Winter Olympics Matching Game Printables

Winter Olympics just started and we are excited to learn about the 2014 Winter Olympics in Sochi, Russia!  This is a great time to introduce theme vocabulary about Olympics and winter sports.   I designed two sets of matching games, one for the younger children and one for the older ones.  You can print them on card stock and cut them into cards.  You can play with them when you are watching the game or when you are learning about the sport.

Matching Game

For the younger children: 2014 Olympic Winter Games – Basics.  The first page is in Chinese and pinyin.  The second page is in English.  Click on the image below for the printable.

Miss Panda Chinese - 2014 Olympic Winter Games Basics

For the older children: 2014 Olympic Winter Games – Sport.  The set below is in English, Chinese and pinyin.  Click the image below for the printable.

Miss Panda Chinese - 2014 Olympic Winter Games Sport English Chinese Pinyin

The second set is in Chinese and pinyin.  Click on the image below for the printable.

Miss Panda Chinese - 2014 Olympics Winter Games in Chinese and Pinyin

Introduce the theme vocabulary, repeat and play every day from February 7 to  23 during the Winter Olympics.  Watch the games and have fun learning!

More Learning Resources:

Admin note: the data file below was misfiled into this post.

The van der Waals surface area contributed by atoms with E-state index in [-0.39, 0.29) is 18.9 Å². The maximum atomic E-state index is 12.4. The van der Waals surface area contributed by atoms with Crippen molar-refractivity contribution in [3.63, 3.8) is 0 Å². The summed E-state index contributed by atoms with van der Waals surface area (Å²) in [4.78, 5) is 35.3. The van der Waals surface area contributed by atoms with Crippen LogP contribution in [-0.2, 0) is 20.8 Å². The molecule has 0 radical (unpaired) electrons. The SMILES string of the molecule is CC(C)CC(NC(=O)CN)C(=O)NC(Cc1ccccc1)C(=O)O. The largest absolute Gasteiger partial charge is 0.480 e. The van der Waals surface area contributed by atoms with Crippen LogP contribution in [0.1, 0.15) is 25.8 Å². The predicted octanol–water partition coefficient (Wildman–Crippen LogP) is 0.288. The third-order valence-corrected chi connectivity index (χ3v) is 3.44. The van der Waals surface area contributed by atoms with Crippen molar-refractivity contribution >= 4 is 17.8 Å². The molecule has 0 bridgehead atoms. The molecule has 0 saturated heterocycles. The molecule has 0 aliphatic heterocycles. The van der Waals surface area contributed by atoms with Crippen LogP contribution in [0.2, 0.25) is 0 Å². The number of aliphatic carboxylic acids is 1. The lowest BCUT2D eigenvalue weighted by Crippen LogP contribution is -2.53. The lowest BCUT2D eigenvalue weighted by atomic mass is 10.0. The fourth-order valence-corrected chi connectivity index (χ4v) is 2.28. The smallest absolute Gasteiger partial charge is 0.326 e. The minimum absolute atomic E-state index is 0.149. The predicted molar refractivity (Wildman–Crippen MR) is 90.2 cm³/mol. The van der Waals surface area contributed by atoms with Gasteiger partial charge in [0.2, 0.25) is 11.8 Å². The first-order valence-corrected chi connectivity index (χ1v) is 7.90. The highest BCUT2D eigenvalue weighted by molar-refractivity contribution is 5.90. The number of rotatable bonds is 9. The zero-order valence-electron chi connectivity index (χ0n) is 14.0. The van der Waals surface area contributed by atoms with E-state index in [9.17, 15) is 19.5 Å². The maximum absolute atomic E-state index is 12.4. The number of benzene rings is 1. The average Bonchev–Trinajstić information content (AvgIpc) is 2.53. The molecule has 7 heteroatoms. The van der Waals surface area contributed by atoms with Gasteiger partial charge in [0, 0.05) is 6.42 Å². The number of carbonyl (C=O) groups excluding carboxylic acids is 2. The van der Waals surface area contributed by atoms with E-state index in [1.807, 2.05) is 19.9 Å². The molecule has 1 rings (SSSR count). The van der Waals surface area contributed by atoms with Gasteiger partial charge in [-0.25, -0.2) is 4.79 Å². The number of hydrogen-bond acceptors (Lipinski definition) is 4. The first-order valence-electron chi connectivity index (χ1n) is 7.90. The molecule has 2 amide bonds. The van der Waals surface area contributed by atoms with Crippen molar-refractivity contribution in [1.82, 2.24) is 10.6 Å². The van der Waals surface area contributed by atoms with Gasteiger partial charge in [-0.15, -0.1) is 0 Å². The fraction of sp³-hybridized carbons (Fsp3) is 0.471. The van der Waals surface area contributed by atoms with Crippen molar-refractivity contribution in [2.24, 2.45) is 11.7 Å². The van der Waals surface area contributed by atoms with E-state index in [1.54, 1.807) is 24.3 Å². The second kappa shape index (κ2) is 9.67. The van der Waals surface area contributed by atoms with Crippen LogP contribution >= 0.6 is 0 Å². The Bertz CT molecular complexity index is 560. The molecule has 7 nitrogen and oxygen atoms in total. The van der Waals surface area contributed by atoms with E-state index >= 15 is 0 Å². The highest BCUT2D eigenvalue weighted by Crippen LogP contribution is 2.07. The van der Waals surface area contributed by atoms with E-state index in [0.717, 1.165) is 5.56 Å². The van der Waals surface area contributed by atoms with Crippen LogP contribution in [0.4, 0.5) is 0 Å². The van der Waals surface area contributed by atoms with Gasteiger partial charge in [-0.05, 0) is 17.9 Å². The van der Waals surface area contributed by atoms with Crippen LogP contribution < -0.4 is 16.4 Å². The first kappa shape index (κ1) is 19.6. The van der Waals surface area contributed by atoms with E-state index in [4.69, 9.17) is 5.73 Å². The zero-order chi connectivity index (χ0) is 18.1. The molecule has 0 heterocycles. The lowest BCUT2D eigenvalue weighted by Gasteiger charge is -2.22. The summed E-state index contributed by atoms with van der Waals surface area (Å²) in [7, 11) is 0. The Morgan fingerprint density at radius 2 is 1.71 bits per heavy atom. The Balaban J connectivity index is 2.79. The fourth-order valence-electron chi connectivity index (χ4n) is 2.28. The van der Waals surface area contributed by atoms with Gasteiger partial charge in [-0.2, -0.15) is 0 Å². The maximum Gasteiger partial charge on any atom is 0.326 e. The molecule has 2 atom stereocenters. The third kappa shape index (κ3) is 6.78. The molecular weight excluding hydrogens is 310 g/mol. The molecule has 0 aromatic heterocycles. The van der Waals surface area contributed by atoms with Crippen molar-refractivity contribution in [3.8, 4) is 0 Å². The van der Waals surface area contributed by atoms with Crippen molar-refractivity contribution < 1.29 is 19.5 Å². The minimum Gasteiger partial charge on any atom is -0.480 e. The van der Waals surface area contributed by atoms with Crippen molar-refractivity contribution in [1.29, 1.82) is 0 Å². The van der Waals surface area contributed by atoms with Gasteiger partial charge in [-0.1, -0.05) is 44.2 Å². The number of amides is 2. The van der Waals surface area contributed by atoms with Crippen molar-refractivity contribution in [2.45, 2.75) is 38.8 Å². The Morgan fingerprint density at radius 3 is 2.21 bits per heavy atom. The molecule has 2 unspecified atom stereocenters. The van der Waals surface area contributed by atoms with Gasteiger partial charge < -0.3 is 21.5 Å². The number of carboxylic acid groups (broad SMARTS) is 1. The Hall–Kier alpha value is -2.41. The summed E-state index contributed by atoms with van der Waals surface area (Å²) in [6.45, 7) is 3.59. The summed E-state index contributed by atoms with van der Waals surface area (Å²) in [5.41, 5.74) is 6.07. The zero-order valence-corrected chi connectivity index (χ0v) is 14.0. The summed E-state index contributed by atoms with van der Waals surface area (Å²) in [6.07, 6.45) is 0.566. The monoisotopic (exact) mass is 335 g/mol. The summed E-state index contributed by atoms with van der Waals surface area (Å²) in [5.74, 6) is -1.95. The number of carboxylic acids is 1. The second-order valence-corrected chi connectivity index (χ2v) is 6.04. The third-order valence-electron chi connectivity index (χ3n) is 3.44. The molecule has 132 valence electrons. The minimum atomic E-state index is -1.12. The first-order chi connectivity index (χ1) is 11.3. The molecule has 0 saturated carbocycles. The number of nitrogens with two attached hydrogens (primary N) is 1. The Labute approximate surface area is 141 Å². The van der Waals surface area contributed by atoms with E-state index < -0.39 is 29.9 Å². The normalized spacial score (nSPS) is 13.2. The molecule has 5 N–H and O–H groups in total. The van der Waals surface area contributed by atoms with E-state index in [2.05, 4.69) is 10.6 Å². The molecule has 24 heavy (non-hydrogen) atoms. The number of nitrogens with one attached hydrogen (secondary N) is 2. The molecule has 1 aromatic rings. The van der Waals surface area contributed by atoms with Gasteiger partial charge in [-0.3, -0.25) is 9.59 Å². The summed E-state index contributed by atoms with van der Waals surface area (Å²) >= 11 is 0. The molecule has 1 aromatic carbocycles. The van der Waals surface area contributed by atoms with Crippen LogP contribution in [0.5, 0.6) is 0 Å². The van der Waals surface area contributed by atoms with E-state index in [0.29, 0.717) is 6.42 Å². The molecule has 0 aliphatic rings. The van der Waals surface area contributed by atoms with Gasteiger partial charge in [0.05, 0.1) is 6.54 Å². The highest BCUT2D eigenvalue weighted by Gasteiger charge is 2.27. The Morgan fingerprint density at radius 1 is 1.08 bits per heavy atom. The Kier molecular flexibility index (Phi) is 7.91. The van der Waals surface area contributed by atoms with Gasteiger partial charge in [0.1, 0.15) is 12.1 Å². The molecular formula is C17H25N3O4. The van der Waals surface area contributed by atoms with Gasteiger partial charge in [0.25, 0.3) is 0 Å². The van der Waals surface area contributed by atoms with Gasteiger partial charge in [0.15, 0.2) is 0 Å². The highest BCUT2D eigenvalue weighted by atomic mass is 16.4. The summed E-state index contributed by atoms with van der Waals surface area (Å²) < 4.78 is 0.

It’s a Big World, Little Pig! by Kristi Yamaguchi

Winter Olympic Mascots & Activities on The Educators’ Spin On it

Russia on National Geographic Kids

© 2014, Miss Panda Chinese


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Amanda Hsiung-Blodgett
Amanda “Miss Panda” is raising her children to be bilingual in English and Mandarin Chinese. She added Spanish to their family language adventure in 2013. Amanda is a dynamic language instructor with over 15 years of teaching experience. She blogs at Miss Panda Chinese and shares Chinese language and culture resources with parents and teachers.
  1. Dear Miss Panda,

    I’m absolutely thrilled to find out about you and your blog. As a prep school Mandarin teacher myself, I have been struggling to find many useful suitable resources for my children until I found yours.

    They are all fantastic and really catered to the needs of younger learners. After browsing so many pages of them, the only question I have is if each of them can be used for all ages groups in the primary setting, or some of them are more suitable than others. As there are so many of them, I wonder how I can browse them more effectively and find the ones I need for specific age group. Are the resources categorised and saved under different topics?

    Many thanks for attention and apologies if I have missed out anything.


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